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In 2003, the foreground star-planet system slightly amplifies the light of a background star that momentarily aligns with it. This is called a microlensing event.

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The light from each star is progressively more offset year after year as the foreground star drifts by.

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In 2005, Hubble Space Telescope observations distinguished the light from the two stars. This was possible because the foreground star turns out to be a different color from the background star. By observing the stars though a red and blue filter, astronomers were able to enhance the visibility of the offset. The relative offset is 0.7 milliarcseconds (the angular width of a dime seen 3,000 miles away) from the source star. (This is below Hubble's resolution, but still a measurable effect.) The deduced positions of the two stars in 2005 are shown with red and blue crosshatches.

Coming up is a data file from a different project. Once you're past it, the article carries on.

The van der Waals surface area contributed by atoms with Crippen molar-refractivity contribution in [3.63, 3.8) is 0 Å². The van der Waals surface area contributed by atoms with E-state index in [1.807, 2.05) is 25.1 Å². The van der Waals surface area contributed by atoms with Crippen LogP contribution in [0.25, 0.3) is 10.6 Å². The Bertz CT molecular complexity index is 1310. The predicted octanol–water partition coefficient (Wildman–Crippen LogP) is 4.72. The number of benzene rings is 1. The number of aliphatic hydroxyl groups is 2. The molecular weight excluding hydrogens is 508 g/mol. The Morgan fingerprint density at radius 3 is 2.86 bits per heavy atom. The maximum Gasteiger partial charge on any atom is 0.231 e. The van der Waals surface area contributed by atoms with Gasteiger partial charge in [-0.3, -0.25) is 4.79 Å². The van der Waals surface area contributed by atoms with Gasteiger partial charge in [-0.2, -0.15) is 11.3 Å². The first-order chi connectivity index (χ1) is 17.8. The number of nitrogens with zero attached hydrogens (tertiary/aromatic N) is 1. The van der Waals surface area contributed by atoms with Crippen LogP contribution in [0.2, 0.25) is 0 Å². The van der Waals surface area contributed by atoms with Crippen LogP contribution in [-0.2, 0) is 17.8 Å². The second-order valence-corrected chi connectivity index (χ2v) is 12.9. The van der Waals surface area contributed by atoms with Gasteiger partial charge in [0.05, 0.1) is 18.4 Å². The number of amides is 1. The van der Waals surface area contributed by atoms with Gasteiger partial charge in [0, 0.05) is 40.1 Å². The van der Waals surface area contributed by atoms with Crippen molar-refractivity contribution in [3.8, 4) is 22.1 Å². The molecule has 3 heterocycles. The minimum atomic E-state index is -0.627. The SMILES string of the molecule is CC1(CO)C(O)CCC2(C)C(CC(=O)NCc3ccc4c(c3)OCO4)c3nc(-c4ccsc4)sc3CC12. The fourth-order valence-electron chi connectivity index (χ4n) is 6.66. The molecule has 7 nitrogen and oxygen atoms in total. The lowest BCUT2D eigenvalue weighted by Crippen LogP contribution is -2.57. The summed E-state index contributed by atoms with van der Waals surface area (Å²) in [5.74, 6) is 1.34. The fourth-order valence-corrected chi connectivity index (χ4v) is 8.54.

Credit: NASA, ESA, A. Feild (STScI), D. Bennett (University of Notre Dame), and J. Anderson (Rice University)


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